My restaurants use menus and staff members. I am not sold on the tablet taking over. I actually look forward to the day that people may choose my restaurants because they prefer to interact with real, living and breathing staff members. Restaurants offer far more than food and beverage, which is why I employ as many people as I do.
Towne Tavern, Fort Mill, SC
Wings University, Rock Hill, SC
I only joined the restaurant industry in 2005. During my first year, I was blessed by an industry veteran who came in for dinner with his family. We were in the weeds and one of the dishes he ordered was lagging so he told me to cancel the item. I quickly presented the check thinking they were in a hurry. He was kind enough to pull me aside and tell me that although they were not interested in waiting for the dish, I had failed to offer coffee and dessert. His advice has served me well in the years since. I often find that patrons are willing to get coffee and dessert, even if I have boxed up most of their food. Sometimes they will take a dessert to-go for a late night snack.
Where I work the pies are “homemade” and just that word can sell an item. We sometimes serve the Red Hat Ladies, who get dessert first. The additional cost on the check can be considerable in a large party. We do lose out on sales when people bring in birthday cakes for celebration but do not charge for cutting and plating, the policy of the owner.
No matter how busy you are, do not send customers away with their sweet tooth unsatisfied. Although we do not do fancy coffee, many people want that small cup of warmth to finish the meal.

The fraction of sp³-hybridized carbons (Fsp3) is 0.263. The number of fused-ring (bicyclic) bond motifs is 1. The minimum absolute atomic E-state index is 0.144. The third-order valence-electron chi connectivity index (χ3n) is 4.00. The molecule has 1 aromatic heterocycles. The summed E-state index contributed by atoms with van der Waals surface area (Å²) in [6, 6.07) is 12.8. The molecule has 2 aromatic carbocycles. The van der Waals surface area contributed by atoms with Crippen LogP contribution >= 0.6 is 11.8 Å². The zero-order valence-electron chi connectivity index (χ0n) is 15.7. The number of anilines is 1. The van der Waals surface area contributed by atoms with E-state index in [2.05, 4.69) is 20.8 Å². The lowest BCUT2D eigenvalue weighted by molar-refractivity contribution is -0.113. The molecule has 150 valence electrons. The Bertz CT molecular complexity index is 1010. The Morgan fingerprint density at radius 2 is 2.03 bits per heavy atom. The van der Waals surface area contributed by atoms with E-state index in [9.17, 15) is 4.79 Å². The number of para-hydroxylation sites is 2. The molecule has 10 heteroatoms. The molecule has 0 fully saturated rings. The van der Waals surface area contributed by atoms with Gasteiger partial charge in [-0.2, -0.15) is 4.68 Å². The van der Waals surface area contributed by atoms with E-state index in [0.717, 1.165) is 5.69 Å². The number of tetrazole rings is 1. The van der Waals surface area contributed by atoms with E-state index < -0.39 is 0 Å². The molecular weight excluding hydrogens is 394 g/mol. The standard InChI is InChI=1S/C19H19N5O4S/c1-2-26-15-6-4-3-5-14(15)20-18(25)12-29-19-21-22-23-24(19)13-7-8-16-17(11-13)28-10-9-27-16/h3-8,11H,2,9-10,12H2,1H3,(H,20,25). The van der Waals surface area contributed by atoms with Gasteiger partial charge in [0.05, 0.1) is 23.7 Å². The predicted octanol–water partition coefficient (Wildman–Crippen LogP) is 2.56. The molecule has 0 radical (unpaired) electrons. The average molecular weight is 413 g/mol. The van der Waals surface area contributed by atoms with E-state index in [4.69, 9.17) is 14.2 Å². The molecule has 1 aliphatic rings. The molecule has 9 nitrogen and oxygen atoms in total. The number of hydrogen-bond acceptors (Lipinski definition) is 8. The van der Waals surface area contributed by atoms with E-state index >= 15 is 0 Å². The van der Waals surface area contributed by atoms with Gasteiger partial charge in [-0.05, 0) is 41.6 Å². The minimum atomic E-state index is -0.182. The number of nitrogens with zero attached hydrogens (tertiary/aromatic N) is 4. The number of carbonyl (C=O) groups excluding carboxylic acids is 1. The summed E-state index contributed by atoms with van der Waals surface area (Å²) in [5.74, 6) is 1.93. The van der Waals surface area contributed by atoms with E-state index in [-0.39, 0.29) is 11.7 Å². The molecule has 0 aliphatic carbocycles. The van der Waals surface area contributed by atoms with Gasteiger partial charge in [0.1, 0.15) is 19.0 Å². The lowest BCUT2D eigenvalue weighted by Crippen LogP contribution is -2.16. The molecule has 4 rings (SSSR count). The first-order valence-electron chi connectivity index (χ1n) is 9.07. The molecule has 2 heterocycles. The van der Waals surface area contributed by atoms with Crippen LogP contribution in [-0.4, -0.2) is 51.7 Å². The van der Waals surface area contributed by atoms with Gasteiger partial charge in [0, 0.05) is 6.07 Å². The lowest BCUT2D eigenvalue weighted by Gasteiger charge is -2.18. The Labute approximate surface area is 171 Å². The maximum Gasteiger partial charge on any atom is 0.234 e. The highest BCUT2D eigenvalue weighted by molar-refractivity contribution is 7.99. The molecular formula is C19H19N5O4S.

As far as tablets go, with the bulk of our patrons being senior citizens, I know that a tablet menu would never work.
The Bayou Restaurant
Havre de Grace, MD
When to walk away
(Continued from page 1)
Absolutely there is a time to walk away from incremental sales.
The truth is that desserts and coffee bring very little to the check average or bottom line. The business behind not dropping off dessert menus or coffee to a table is that you make that table available much sooner for the next group who will order entrees and cocktails, which generates a much higher net return.
How often does the server go through said motions with a dessert menu only to have the guest say, “We’ll just share this or that dessert,” or “We’ll pass since we’re full.” Now that is lost money and valuable time.
When a server is busy, that time spent distributing a dessert menu and possibly needing to make espressos or lattes is an eternity for what it puts in the bank for the establishment or server’s pocket. It’s not viewed as money left on the table. Quite the contrary, moving that table along for the next one is actually found money.